September 15 - Brian Cookson's campaign to replace Pat McQuaid as President of the International Cycling Union (UCI) received a massive boost here today when Europe pledged its 14 votes to the Briton.
It means that when the election takes place at the UCI Congress in Florence on September 27 Cookson should start with 17 of the 22 votes out of 42 he needs to beat McQuaid.
The head of British Cycling received the overwhelming support of the 42 delegates attending the European Cycling Union (UEC) Exceptional Ordinary General Assembly here.
He polled 27 of the valid votes, compared to his Irish rival's 10.
Ireland abstained, insidethegames understands.
Europe are the second Confederation to give their public support to Cookson.
Oceania, which has three votes, had backed him earlier this month.
"I'm confident but not complacent," said Cookson.
"There are still 10 or 11 days to go and elections can be won and lost in the last few days.
"I will keep talking to people and keep promoting my strategy, my candidature."
The decision to back Cookson was the second blow of the day for McQuaid.
Earlier, the UEC had voted to reject the controversial proposal from the Malaysia National Cycling Federation and Asian Cycling Confederation to change UCI Rule 51.
McQuaid does not currently have a valid nomination after Cycling Ireland and the Swiss Cycling Federation both withdrew their backing having originally supported him.
Morocco and Thailand have both nominated him but that will only be valid if the proposal to change Rule 51 is accepted, changing the statutes so that a candidate can be endorsed by two federations they have no connection too.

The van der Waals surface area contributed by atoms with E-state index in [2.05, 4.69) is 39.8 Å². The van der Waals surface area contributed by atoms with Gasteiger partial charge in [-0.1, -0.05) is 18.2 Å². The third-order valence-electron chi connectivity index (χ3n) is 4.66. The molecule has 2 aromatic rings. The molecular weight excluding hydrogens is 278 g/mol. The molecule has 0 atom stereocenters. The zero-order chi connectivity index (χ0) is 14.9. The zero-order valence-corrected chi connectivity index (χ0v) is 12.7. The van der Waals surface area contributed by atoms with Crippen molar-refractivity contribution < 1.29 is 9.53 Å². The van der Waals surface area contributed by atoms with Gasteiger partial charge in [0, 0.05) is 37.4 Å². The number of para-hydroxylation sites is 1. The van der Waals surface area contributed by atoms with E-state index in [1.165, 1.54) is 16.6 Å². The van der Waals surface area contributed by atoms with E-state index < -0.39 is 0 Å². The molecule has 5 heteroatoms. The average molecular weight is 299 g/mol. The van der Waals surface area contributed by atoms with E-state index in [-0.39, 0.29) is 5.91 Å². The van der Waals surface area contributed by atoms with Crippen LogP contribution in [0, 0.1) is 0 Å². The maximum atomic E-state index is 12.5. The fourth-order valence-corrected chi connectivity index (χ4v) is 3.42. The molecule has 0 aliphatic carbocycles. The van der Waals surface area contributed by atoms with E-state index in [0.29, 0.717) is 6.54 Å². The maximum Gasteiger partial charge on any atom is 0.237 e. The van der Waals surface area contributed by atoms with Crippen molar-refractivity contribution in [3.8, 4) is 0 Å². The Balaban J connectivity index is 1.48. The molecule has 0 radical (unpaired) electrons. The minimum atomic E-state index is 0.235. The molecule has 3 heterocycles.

The change is due to be decided on before the election for the UCI President in Florence but UEC delegates here voted to reject the proposal by 31 votes to 10.
Yet McQuaid, who has led the UCI since 2005, continued to insist that he will win the election.
"The elections' in two weeks time," he told insidethegames in the wake of this decision.
"I'm confident that I will have a majority from the feedback I've had from delegates and Confederations."
Privately, McQuaid remains confident that some of the 14 delegates mandated here to vote for Cookson will ignore instructions and back him.
"I trust the integrity of my colleagues," said Cookson.
"It's a secret ballot but I'm sure the democratic mandate they've been given and the democratic process will be respected."
The backing for Cookson came after both he and McQuaid delivered 15 minute presentations to the General Assembly, held in a hotel close to Zürich Airport.
The debate was largely civilised - in contrast to some of the campaigning which has gone on in recent weeks - but Cookson hit back angrily at claims that he was trying to avoid facing McQuaid in an election contest and that, if he was successful, he would run the world governing body from his home in Lancashire.
"Pat McQuaid has continuously asserted that I do not want to face a democratic vote in Florence," Cookson told delegates.
"Nothing could be further from the truth.
"I have total respect for the Constitution and democratic processes of the UCI, which I have followed to the letter at every step.
"At every turn throughout my campaign, I have fought for a democratic and transparent process to ensure that the rules are applied and that it is the voting delegates who will decide who should become the next UCI President.
"So I want to make the following pledge to you.
"Even if I were to be the sole candidate standing in Florence, I will only accept the Presidency if I receive a majority of delegate votes.
"I say this to you today and I have said it in writing to all National Federations.
"I say it because I believe in democracy and the rules of the game."
The public pledge by Cookson that he would live in Aigle, where the UCI was based, and not run the organisation from home in England in his "dressing gown and slippers" was also significant.
"I'll give a 100 per cent to the job of UCI President," he said.
If he is to win, Cookson must now persuade five of the remaining 25 votes from America and Asia, who have nine each, or Africa, who have seven, to vote for him.